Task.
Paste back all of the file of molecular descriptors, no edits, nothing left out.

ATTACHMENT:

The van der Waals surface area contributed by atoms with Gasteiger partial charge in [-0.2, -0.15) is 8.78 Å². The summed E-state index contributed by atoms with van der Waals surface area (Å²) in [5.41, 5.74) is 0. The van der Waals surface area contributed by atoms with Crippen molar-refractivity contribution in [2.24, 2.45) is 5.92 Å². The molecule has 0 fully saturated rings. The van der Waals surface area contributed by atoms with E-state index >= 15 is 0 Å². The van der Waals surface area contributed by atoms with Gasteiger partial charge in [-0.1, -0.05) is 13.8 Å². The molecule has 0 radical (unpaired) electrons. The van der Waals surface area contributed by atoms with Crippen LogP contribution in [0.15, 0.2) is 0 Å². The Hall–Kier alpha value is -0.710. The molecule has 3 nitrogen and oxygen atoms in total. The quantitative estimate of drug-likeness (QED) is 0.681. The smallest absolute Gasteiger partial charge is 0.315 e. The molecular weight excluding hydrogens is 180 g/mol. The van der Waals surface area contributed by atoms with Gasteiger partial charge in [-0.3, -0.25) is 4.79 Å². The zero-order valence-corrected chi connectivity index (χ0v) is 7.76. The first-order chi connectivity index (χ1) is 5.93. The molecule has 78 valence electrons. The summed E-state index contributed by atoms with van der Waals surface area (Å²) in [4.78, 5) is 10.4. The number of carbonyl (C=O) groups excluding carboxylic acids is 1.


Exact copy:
The van der Waals surface area contributed by atoms with Gasteiger partial charge in [-0.2, -0.15) is 8.78 Å². The summed E-state index contributed by atoms with van der Waals surface area (Å²) in [5.41, 5.74) is 0. The van der Waals surface area contributed by atoms with Crippen molar-refractivity contribution in [2.24, 2.45) is 5.92 Å². The molecule has 0 fully saturated rings. The van der Waals surface area contributed by atoms with E-state index >= 15 is 0 Å². The van der Waals surface area contributed by atoms with Gasteiger partial charge in [-0.1, -0.05) is 13.8 Å². The molecule has 0 radical (unpaired) electrons. The van der Waals surface area contributed by atoms with Crippen LogP contribution in [0.15, 0.2) is 0 Å². The Hall–Kier alpha value is -0.710. The molecule has 3 nitrogen and oxygen atoms in total. The quantitative estimate of drug-likeness (QED) is 0.681. The smallest absolute Gasteiger partial charge is 0.315 e. The molecular weight excluding hydrogens is 180 g/mol. The van der Waals surface area contributed by atoms with Gasteiger partial charge in [-0.3, -0.25) is 4.79 Å². The zero-order valence-corrected chi connectivity index (χ0v) is 7.76. The first-order chi connectivity index (χ1) is 5.93. The molecule has 78 valence electrons. The summed E-state index contributed by atoms with van der Waals surface area (Å²) in [4.78, 5) is 10.4. The number of carbonyl (C=O) groups excluding carboxylic acids is 1.